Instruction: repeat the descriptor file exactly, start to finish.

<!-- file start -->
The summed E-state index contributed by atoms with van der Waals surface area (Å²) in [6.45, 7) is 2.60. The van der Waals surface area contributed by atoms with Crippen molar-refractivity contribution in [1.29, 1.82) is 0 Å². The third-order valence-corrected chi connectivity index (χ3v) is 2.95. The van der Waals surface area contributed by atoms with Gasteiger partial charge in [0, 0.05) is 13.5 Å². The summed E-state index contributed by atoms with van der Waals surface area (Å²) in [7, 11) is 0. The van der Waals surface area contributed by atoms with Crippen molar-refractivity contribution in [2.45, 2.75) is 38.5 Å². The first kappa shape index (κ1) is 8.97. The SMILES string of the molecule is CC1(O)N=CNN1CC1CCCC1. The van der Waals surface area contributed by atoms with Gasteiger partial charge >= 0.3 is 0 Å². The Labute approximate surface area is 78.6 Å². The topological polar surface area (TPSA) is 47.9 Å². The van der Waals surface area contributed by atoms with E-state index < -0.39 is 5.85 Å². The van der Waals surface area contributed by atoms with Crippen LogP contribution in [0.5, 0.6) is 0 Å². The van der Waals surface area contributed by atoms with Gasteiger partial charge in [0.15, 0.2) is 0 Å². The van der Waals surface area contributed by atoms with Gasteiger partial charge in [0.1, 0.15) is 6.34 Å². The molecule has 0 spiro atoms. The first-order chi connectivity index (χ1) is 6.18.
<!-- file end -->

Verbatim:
The summed E-state index contributed by atoms with van der Waals surface area (Å²) in [6.45, 7) is 2.60. The van der Waals surface area contributed by atoms with Crippen molar-refractivity contribution in [1.29, 1.82) is 0 Å². The third-order valence-corrected chi connectivity index (χ3v) is 2.95. The van der Waals surface area contributed by atoms with Gasteiger partial charge in [0, 0.05) is 13.5 Å². The summed E-state index contributed by atoms with van der Waals surface area (Å²) in [7, 11) is 0. The van der Waals surface area contributed by atoms with Crippen molar-refractivity contribution in [2.45, 2.75) is 38.5 Å². The first kappa shape index (κ1) is 8.97. The SMILES string of the molecule is CC1(O)N=CNN1CC1CCCC1. The van der Waals surface area contributed by atoms with Gasteiger partial charge >= 0.3 is 0 Å². The Labute approximate surface area is 78.6 Å². The topological polar surface area (TPSA) is 47.9 Å². The van der Waals surface area contributed by atoms with E-state index < -0.39 is 5.85 Å². The van der Waals surface area contributed by atoms with Crippen LogP contribution in [0.5, 0.6) is 0 Å². The van der Waals surface area contributed by atoms with Gasteiger partial charge in [0.15, 0.2) is 0 Å². The van der Waals surface area contributed by atoms with Gasteiger partial charge in [0.1, 0.15) is 6.34 Å². The molecule has 0 spiro atoms. The first-order chi connectivity index (χ1) is 6.18.